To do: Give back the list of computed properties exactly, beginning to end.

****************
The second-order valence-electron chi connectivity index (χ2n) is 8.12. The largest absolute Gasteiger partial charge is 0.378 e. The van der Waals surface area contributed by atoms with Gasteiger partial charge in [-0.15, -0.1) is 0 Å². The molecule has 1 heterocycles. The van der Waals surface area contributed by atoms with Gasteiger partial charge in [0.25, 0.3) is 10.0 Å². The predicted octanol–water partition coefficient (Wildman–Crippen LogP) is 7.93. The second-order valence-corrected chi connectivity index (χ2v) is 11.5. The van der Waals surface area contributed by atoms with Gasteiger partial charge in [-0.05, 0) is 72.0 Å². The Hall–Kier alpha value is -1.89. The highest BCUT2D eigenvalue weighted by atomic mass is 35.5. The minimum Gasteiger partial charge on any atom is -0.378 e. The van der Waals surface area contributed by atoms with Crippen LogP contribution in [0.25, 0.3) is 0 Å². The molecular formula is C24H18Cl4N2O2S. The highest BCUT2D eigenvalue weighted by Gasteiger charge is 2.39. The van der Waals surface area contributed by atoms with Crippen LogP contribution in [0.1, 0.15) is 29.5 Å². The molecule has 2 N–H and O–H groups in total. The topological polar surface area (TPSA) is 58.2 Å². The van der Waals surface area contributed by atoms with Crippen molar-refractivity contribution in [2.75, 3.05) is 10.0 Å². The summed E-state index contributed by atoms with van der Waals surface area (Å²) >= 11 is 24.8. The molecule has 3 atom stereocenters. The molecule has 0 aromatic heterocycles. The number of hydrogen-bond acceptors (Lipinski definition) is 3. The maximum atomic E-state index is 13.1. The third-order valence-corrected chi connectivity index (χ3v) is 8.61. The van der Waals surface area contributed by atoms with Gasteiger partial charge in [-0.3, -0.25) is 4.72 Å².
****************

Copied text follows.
The second-order valence-electron chi connectivity index (χ2n) is 8.12. The largest absolute Gasteiger partial charge is 0.378 e. The van der Waals surface area contributed by atoms with Gasteiger partial charge in [-0.15, -0.1) is 0 Å². The molecule has 1 heterocycles. The van der Waals surface area contributed by atoms with Gasteiger partial charge in [0.25, 0.3) is 10.0 Å². The predicted octanol–water partition coefficient (Wildman–Crippen LogP) is 7.93. The second-order valence-corrected chi connectivity index (χ2v) is 11.5. The van der Waals surface area contributed by atoms with Gasteiger partial charge in [-0.05, 0) is 72.0 Å². The Hall–Kier alpha value is -1.89. The highest BCUT2D eigenvalue weighted by atomic mass is 35.5. The minimum Gasteiger partial charge on any atom is -0.378 e. The van der Waals surface area contributed by atoms with Crippen LogP contribution in [0.25, 0.3) is 0 Å². The molecular formula is C24H18Cl4N2O2S. The highest BCUT2D eigenvalue weighted by Gasteiger charge is 2.39. The van der Waals surface area contributed by atoms with Crippen LogP contribution in [0.1, 0.15) is 29.5 Å². The molecule has 2 N–H and O–H groups in total. The topological polar surface area (TPSA) is 58.2 Å². The van der Waals surface area contributed by atoms with Crippen molar-refractivity contribution in [2.75, 3.05) is 10.0 Å². The summed E-state index contributed by atoms with van der Waals surface area (Å²) >= 11 is 24.8. The molecule has 3 atom stereocenters. The molecule has 0 aromatic heterocycles. The number of hydrogen-bond acceptors (Lipinski definition) is 3. The maximum atomic E-state index is 13.1. The third-order valence-corrected chi connectivity index (χ3v) is 8.61. The van der Waals surface area contributed by atoms with Gasteiger partial charge in [-0.3, -0.25) is 4.72 Å².